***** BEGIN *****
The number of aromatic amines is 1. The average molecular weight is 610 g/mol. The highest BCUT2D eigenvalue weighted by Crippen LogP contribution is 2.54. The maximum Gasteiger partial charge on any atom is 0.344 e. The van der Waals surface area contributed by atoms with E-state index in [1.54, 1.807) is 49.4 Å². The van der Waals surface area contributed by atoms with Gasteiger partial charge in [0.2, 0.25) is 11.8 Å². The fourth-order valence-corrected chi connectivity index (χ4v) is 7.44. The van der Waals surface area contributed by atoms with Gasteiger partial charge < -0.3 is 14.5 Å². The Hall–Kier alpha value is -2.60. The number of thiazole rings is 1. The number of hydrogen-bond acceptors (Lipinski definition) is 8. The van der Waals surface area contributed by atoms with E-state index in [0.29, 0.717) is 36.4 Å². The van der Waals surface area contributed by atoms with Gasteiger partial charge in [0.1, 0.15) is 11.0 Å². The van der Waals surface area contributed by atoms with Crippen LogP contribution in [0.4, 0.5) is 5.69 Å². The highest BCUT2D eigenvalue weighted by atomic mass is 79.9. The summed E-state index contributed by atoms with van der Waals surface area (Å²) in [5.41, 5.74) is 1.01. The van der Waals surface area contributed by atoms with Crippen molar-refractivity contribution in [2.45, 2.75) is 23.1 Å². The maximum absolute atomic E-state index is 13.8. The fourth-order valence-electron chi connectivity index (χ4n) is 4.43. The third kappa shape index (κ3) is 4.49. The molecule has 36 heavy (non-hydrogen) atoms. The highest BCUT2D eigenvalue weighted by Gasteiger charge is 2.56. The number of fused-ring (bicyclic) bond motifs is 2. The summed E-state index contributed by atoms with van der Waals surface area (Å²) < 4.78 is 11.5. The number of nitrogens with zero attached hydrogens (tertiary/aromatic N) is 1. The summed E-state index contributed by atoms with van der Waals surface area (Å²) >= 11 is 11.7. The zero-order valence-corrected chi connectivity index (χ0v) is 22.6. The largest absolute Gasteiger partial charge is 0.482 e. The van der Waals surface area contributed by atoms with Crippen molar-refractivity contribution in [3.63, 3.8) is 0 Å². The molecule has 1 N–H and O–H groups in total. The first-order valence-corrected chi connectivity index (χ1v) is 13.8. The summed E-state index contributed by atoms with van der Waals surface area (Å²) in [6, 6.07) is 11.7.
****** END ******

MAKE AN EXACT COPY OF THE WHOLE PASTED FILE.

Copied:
The number of aromatic amines is 1. The average molecular weight is 610 g/mol. The highest BCUT2D eigenvalue weighted by Crippen LogP contribution is 2.54. The maximum Gasteiger partial charge on any atom is 0.344 e. The van der Waals surface area contributed by atoms with E-state index in [1.54, 1.807) is 49.4 Å². The van der Waals surface area contributed by atoms with Gasteiger partial charge in [0.2, 0.25) is 11.8 Å². The fourth-order valence-corrected chi connectivity index (χ4v) is 7.44. The van der Waals surface area contributed by atoms with Gasteiger partial charge < -0.3 is 14.5 Å². The Hall–Kier alpha value is -2.60. The number of thiazole rings is 1. The number of hydrogen-bond acceptors (Lipinski definition) is 8. The van der Waals surface area contributed by atoms with E-state index in [0.29, 0.717) is 36.4 Å². The van der Waals surface area contributed by atoms with Gasteiger partial charge in [0.1, 0.15) is 11.0 Å². The van der Waals surface area contributed by atoms with Crippen LogP contribution in [0.4, 0.5) is 5.69 Å². The highest BCUT2D eigenvalue weighted by atomic mass is 79.9. The summed E-state index contributed by atoms with van der Waals surface area (Å²) in [5.41, 5.74) is 1.01. The van der Waals surface area contributed by atoms with Crippen molar-refractivity contribution in [2.45, 2.75) is 23.1 Å². The maximum absolute atomic E-state index is 13.8. The fourth-order valence-electron chi connectivity index (χ4n) is 4.43. The third kappa shape index (κ3) is 4.49. The molecule has 36 heavy (non-hydrogen) atoms. The highest BCUT2D eigenvalue weighted by Gasteiger charge is 2.56. The number of fused-ring (bicyclic) bond motifs is 2. The summed E-state index contributed by atoms with van der Waals surface area (Å²) < 4.78 is 11.5. The number of nitrogens with zero attached hydrogens (tertiary/aromatic N) is 1. The summed E-state index contributed by atoms with van der Waals surface area (Å²) >= 11 is 11.7. The zero-order valence-corrected chi connectivity index (χ0v) is 22.6. The largest absolute Gasteiger partial charge is 0.482 e. The van der Waals surface area contributed by atoms with Crippen molar-refractivity contribution in [3.63, 3.8) is 0 Å². The molecule has 1 N–H and O–H groups in total. The first-order valence-corrected chi connectivity index (χ1v) is 13.8. The summed E-state index contributed by atoms with van der Waals surface area (Å²) in [6, 6.07) is 11.7.